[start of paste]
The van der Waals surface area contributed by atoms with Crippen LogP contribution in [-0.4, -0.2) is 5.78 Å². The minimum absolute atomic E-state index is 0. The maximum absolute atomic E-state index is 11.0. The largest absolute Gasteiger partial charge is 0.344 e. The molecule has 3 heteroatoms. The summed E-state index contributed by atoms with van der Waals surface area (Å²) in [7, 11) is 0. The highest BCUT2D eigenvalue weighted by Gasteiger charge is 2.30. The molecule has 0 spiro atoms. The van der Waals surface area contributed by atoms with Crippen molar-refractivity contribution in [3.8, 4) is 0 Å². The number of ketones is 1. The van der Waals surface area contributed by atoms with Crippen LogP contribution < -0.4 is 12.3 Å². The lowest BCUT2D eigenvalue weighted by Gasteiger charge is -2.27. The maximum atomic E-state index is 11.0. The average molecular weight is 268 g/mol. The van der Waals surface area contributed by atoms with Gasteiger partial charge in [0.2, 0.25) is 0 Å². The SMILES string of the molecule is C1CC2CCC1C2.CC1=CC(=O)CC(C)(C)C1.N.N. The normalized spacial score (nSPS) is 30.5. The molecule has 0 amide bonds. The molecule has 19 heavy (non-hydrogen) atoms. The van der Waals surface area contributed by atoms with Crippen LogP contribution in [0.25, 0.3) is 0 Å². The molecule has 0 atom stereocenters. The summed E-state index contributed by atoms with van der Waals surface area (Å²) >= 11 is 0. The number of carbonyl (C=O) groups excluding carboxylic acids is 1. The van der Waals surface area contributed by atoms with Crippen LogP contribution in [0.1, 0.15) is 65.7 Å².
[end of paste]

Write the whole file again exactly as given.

The van der Waals surface area contributed by atoms with Crippen LogP contribution in [-0.4, -0.2) is 5.78 Å². The minimum absolute atomic E-state index is 0. The maximum absolute atomic E-state index is 11.0. The largest absolute Gasteiger partial charge is 0.344 e. The molecule has 3 heteroatoms. The summed E-state index contributed by atoms with van der Waals surface area (Å²) in [7, 11) is 0. The highest BCUT2D eigenvalue weighted by Gasteiger charge is 2.30. The molecule has 0 spiro atoms. The van der Waals surface area contributed by atoms with Crippen molar-refractivity contribution in [3.8, 4) is 0 Å². The number of ketones is 1. The van der Waals surface area contributed by atoms with Crippen LogP contribution < -0.4 is 12.3 Å². The lowest BCUT2D eigenvalue weighted by Gasteiger charge is -2.27. The maximum atomic E-state index is 11.0. The average molecular weight is 268 g/mol. The van der Waals surface area contributed by atoms with Gasteiger partial charge in [0.2, 0.25) is 0 Å². The SMILES string of the molecule is C1CC2CCC1C2.CC1=CC(=O)CC(C)(C)C1.N.N. The normalized spacial score (nSPS) is 30.5. The molecule has 0 amide bonds. The molecule has 19 heavy (non-hydrogen) atoms. The van der Waals surface area contributed by atoms with Crippen LogP contribution in [0.25, 0.3) is 0 Å². The molecule has 0 atom stereocenters. The summed E-state index contributed by atoms with van der Waals surface area (Å²) >= 11 is 0. The number of carbonyl (C=O) groups excluding carboxylic acids is 1. The van der Waals surface area contributed by atoms with Crippen LogP contribution in [0.1, 0.15) is 65.7 Å².